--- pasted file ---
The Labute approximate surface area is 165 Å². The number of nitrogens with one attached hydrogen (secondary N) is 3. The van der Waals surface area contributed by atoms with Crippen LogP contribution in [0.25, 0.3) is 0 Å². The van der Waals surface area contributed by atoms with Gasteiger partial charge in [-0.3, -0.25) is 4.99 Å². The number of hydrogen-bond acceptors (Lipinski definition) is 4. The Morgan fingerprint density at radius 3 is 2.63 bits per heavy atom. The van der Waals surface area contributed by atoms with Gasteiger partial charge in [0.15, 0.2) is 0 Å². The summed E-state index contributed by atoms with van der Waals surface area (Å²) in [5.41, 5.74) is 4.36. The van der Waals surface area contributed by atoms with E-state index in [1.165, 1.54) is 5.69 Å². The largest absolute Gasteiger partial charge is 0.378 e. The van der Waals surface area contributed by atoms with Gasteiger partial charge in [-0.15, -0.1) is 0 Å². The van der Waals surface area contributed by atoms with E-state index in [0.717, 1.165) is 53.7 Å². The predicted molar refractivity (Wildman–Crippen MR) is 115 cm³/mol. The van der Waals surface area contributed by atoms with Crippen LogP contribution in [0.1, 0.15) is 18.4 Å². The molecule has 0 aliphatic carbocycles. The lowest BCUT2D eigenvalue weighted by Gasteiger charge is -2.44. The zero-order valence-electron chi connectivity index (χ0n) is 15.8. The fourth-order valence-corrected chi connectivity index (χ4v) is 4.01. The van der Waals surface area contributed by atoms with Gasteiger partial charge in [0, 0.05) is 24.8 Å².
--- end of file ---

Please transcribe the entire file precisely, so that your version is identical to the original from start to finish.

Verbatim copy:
The Labute approximate surface area is 165 Å². The number of nitrogens with one attached hydrogen (secondary N) is 3. The van der Waals surface area contributed by atoms with Crippen LogP contribution in [0.25, 0.3) is 0 Å². The van der Waals surface area contributed by atoms with Gasteiger partial charge in [-0.3, -0.25) is 4.99 Å². The number of hydrogen-bond acceptors (Lipinski definition) is 4. The Morgan fingerprint density at radius 3 is 2.63 bits per heavy atom. The van der Waals surface area contributed by atoms with Gasteiger partial charge in [0.15, 0.2) is 0 Å². The summed E-state index contributed by atoms with van der Waals surface area (Å²) in [5.41, 5.74) is 4.36. The van der Waals surface area contributed by atoms with E-state index in [1.165, 1.54) is 5.69 Å². The largest absolute Gasteiger partial charge is 0.378 e. The van der Waals surface area contributed by atoms with Gasteiger partial charge in [-0.15, -0.1) is 0 Å². The van der Waals surface area contributed by atoms with E-state index in [0.717, 1.165) is 53.7 Å². The predicted molar refractivity (Wildman–Crippen MR) is 115 cm³/mol. The van der Waals surface area contributed by atoms with Crippen LogP contribution in [0.1, 0.15) is 18.4 Å². The molecule has 0 aliphatic carbocycles. The lowest BCUT2D eigenvalue weighted by Gasteiger charge is -2.44. The zero-order valence-electron chi connectivity index (χ0n) is 15.8. The fourth-order valence-corrected chi connectivity index (χ4v) is 4.01. The van der Waals surface area contributed by atoms with Gasteiger partial charge in [0, 0.05) is 24.8 Å².